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Our publications, reports and research library hosts over 500 specialist reports and research papers on all topics associated with CCS.

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CO2 capture in the cement industry
CO2 capture in the cement industry

21st July 2008

Topic(s): Carbon capture, use and storage (CCUS), CO2 capture

The cement industry is one of the world’s largest industrial sources of CO2 emissions, accounting for 1.8 Gt/y in 2005, i.e. more than 6% of global emissions from the use of fossil fuels. Over the years the cement industry has substantially reduced emissions of CO2 per tonne of cement by improved energy efficiency, replacing fossil fuels with wastes which can sometimes be regarded as ‘carbon neutral’ and by increasing the use of additives in the cement product. The scope for further reductions by these means is becoming limited but there is an increasing need to reduce CO2 emissions to avoid climate change. CO2 capture and storage (CCS) presents one of the few opportunities to make further major reductions in emissions and the industry is currently considering the feasibility of applying this technique in order to plan for the future. In many ways the cement industry represents a good opportunity for CCS, because cement plants are relatively large point sources of CO2, the CO2 concentration in cement plant flue gas is relatively high (about 25mol%, dry basis) and over 60% of total CO2 emissions from a modern cement plant are from mineral decomposition and this CO2 cannot be avoided by use of alternative energy sources.

IEA GHG has undertaken a study to assess the technologies that could be used to capture CO2 in cement plants and their performances and costs. The study was undertaken for IEA GHG by Mott MacDonald. The British Cement Association collaborated and helped to obtain input from the cement manufacture and plant supply industries.

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Disclaimer

The content within the Global CCS Institute Publications, Reports and Research Library is provided for information purposes only. We make every effort and take reasonable care to keep the content of this section up-to-date and error-free. However, we make no claim as to its accuracy, currency or reliability.

Content and material featured within this section of our website includes reports and research published by third parties. The content and material may include opinions and recommendations of third parties that do not reflect those held by the Global CCS Institute.

Carbon dioxide capture from existing coal-fired power plants
Carbon dioxide capture from existing coal-fired power plants

1st November 2007

Topic(s): Carbon capture, use and storage (CCUS), CO2 capture

This study was performed to evaluate the technical and economic feasibility of various levels of CO2 capture (e.g., 90%, 70%, 50%, and 30%) for retrofitting an existing pulverized coal-fired power plant (Conesville #5 unit in Ohio, United States) using advanced amine-based capture technology.  

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Disclaimer

The content within the Global CCS Institute Publications, Reports and Research Library is provided for information purposes only. We make every effort and take reasonable care to keep the content of this section up-to-date and error-free. However, we make no claim as to its accuracy, currency or reliability.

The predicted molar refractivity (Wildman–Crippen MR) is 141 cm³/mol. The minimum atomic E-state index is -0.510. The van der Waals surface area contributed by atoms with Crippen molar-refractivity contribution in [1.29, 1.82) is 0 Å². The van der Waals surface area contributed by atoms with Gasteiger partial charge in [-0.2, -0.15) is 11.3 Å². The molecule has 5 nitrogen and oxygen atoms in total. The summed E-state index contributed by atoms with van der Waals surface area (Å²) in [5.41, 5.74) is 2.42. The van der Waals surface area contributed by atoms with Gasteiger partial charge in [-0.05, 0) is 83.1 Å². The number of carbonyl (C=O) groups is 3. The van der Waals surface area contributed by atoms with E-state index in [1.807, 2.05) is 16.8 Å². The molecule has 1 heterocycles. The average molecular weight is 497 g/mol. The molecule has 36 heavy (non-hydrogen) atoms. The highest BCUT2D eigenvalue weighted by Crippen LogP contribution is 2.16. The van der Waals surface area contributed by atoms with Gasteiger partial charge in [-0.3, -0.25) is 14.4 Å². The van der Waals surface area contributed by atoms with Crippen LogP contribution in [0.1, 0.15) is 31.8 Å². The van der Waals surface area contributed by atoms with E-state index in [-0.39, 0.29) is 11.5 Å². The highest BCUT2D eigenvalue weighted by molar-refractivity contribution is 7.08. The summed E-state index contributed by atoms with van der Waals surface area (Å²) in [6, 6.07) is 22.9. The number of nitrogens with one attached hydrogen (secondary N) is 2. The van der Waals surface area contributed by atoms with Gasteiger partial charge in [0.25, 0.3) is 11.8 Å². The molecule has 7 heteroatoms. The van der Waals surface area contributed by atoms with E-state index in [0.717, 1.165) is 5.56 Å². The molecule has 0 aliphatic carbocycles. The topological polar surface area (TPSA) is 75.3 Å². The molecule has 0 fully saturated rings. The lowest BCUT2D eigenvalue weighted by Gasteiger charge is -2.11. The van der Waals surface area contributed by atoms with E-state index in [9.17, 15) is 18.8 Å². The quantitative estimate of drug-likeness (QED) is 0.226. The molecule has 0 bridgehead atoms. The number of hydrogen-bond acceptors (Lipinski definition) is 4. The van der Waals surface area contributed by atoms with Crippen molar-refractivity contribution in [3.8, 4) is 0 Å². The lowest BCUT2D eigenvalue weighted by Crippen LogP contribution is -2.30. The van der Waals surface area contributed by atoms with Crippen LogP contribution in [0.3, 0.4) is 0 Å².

Content and material featured within this section of our website includes reports and research published by third parties. The content and material may include opinions and recommendations of third parties that do not reflect those held by the Global CCS Institute.

Capturing CO2
Capturing CO2

11th May 2007

Topic(s): Carbon capture, use and storage (CCUS), CO2 capture

Emissions of greenhouse gases are expected to cause climate change. The main greenhouse gas is carbon dioxide (CO2) and the major source of it is the combustion of fossil fuels to supply energy. Emissions can be reduced by a variety of measures, such as improving energy efficiency and developing alternative energy sources, like wind and solar power. However, a rapid move away from fossil fuels is unlikely as energy supply infrastructure has a long lifetime, and such a move could destabilise economies. 

Another way to reduce emissions is to capture the CO2 that is released from fossil fuel-fired power plants and store it underground. This is the focus of this report, as power generation accounts for about one-third of CO2 emissions from fossil fuel use. The current leading technologies for power generation are pulverised fuel (PF) combustion steam cycles and natural gas combined cycles (NGCC). The IEA Greenhouse Gas R&D Programme (IEA GHG) has assessed the performance and costs of these power plants, both with and without the capture of CO2. Integrated Gasification Combined Cycle (IGCC) for the gasification of coal, which was included in the assessment, may be a suitable technology from which to capture CO2. A number of criteria were specified for all the studies to enable the results to be compared in a meaningful manner. The main specifications are listed in the Annex at the end of the report.

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Disclaimer

The content within the Global CCS Institute Publications, Reports and Research Library is provided for information purposes only. We make every effort and take reasonable care to keep the content of this section up-to-date and error-free. However, we make no claim as to its accuracy, currency or reliability.

Content and material featured within this section of our website includes reports and research published by third parties. The content and material may include opinions and recommendations of third parties that do not reflect those held by the Global CCS Institute.

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